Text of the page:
Dystonia patient Michael Richardson enjoys hiking with his son, Eddie — one of many activities that wasn't possible before his DBS surgery.
Michael Richardson first experienced symptoms of dystonia, a movement disorder characterized by involuntary muscle contractions and spasms, when he was 13.
"When I walked, I would put the toe of my left foot down first. My dad would say, 'Walk right,' but I couldn't change it. Over time, it got worse. My foot contorted. I finally had to use crutches, then a wheelchair on and off," he says. "My arms became involved—my biggest struggle was with writing. I couldn't write at all with my dominant hand, so I learned to write left-handed."
These exaggerated movements are called "overflow"—a common occurrence among dystonia patients, says Mahlon DeLong, William Timmie Professor of Neurology at Emory's School of Medicine.
For example, if dystonia patients are asked to wiggle a toe, their whole leg will start moving. Or if they try to tap their index finger and thumb together, their arm will swing.
"Imagine trying to force two positive magnets together," says Richardson. "The more intent I was on writing, the worse it became." He had the same problems when trying to bring a cup to his mouth, or using a fork to eat.
The son of American missionaries, Richardson spent his teenage years in Mexico, where a pediatric neurologist treated his symptoms with Botox shots and oral medications. This allowed him to walk, but there were side effects to the medication, such as drowsiness.
"Cold, stress, being tired could all be triggers, and the symptoms would get even worse," he says.
Dystonia is the third most common movement disorder, says DeLong, after essential tremor and Parkinson's. "It doesn't get as much recognition because it can occur in so many different ways and locations," he says. "Generalized dystonia is most common in children and young adults, whereas focal dystonias show up later in life and can affect virtually any part of the body—neck, eyelids, jaw, hand . . ."
When focal dystonia does get attention in the media and elsewhere, it is often associated with musicians and artists who can no longer perform the fine motor skills necessary for their craft—violinists, pianists, guitarists, flautists, even visual artists. (Cartoonist Scott Adams, of Dilbert fame, developed focal dystonia in his right hand, which hampered his ability to draw.)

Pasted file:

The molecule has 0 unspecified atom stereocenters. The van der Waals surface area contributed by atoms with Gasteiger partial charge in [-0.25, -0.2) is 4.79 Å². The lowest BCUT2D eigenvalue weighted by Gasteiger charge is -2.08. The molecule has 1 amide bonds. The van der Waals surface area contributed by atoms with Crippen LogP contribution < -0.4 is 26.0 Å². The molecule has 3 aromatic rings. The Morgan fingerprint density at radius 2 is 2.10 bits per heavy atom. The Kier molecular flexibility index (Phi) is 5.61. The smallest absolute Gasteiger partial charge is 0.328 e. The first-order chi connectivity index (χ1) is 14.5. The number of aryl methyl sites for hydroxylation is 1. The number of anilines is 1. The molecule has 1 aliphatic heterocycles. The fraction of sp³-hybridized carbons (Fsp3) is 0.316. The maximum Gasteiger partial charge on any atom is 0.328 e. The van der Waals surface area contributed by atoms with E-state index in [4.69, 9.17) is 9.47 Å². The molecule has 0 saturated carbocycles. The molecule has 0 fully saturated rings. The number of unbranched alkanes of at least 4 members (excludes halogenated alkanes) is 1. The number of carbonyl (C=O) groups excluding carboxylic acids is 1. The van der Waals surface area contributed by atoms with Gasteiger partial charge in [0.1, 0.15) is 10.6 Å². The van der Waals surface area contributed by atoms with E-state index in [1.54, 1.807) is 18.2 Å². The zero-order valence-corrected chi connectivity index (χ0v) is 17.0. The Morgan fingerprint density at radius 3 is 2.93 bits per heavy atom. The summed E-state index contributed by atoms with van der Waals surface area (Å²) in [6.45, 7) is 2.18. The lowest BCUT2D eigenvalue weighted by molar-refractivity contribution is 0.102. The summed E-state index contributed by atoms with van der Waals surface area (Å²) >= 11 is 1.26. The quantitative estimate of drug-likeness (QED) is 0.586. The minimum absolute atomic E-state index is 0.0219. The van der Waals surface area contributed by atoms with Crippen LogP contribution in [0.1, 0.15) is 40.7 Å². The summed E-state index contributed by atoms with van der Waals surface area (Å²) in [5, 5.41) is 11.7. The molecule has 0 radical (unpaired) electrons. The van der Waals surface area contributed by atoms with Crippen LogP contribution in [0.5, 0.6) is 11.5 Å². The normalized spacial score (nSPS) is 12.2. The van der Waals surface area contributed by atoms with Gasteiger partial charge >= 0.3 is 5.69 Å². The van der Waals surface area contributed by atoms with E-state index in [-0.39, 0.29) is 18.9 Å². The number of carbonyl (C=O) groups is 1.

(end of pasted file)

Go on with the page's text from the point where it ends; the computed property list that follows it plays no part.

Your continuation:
Richardson moved back to the US for college. After graduation, while working for Verizon, he would often find himself typing in phone numbers incorrectly. Even with Botox shots every three months and baclofen, an oral muscle relaxer and anti-spastic agent, he had to use a wheelchair for longer distances and crutches inside the house.
That's when his doctor told him about a surgery available at Emory. Doctors could put electrode leads into his brain and, using a battery, provide deep brain stimulation (DBS) that could reduce or eliminate his symptoms. He decided to go through with the surgery in February 2007.
"They laid it all out, that my head would be bolted to the table, that I would be awake for the whole thing," says Richardson, who lives in Douglasville. "My wife, Jennifer, was pretty stressed out. She stayed up all night doing laundry. I tried to get some sleep."
At 6 a.m. the morning of the surgery at Emory University Hospital, the operation started with a pre-op MRI as reference, and the frame being fitted over his head. "There was a shield above my head so there would be no contamination. Dr. Bob Gross and the other surgeons were on that side [performing the brain surgery] and Dr. DeLong was by my side, giving me commands, asking me questions, and mapping my responses."
In patients with dystonia, the leads are placed in the globus pallidus internus, the part of the basal ganglia that regulates voluntary movement.
During this phase of Richardson's surgery, the leads were placed in the correct spots inside his brain—the basal ganglia, specifically the globus pallidus internus (which regulates voluntary movement.)
Over four decades of discovery about the mysterious basal ganglia and its role in movement and movement disorders, DeLong has become a celebrated neurologist and researcher. Last year, he received the Breakthrough Prize in Life Sciences (the "Oscar" of science) from a cluster of tech titans in Silicon Valley, including Mark Zuckerberg. He also received the Lasker-DeBakey Clinical Medical Research Award Award, among the most respected science prizes in the world, which he shared with Alim Louis Benabid of France.
At his acceptance speech for the Lasker in September, he said, "A growing fascination with how the brain controls behavior led me to medicine and then to neurology. This took a clear direction when I found a choice research position at the NIH in the laboratory of renowned researcher Edward Evarts. Because the other obvious brain regions were already assigned to other fellows, I was asked to work on the basal ganglia, a cluster of poorly understood brain structures, and to determine their role in the control of bodily movement."
This chance assignment evolved into promising treatments for Parkinson's disease, essential tremor, and dystonia, all of which emerge from the same motor network and are circuit disorders. "With deep brain stimulation, we're not curing or treating the disease, we're targeting the network," he says. "It's the circuit we're after."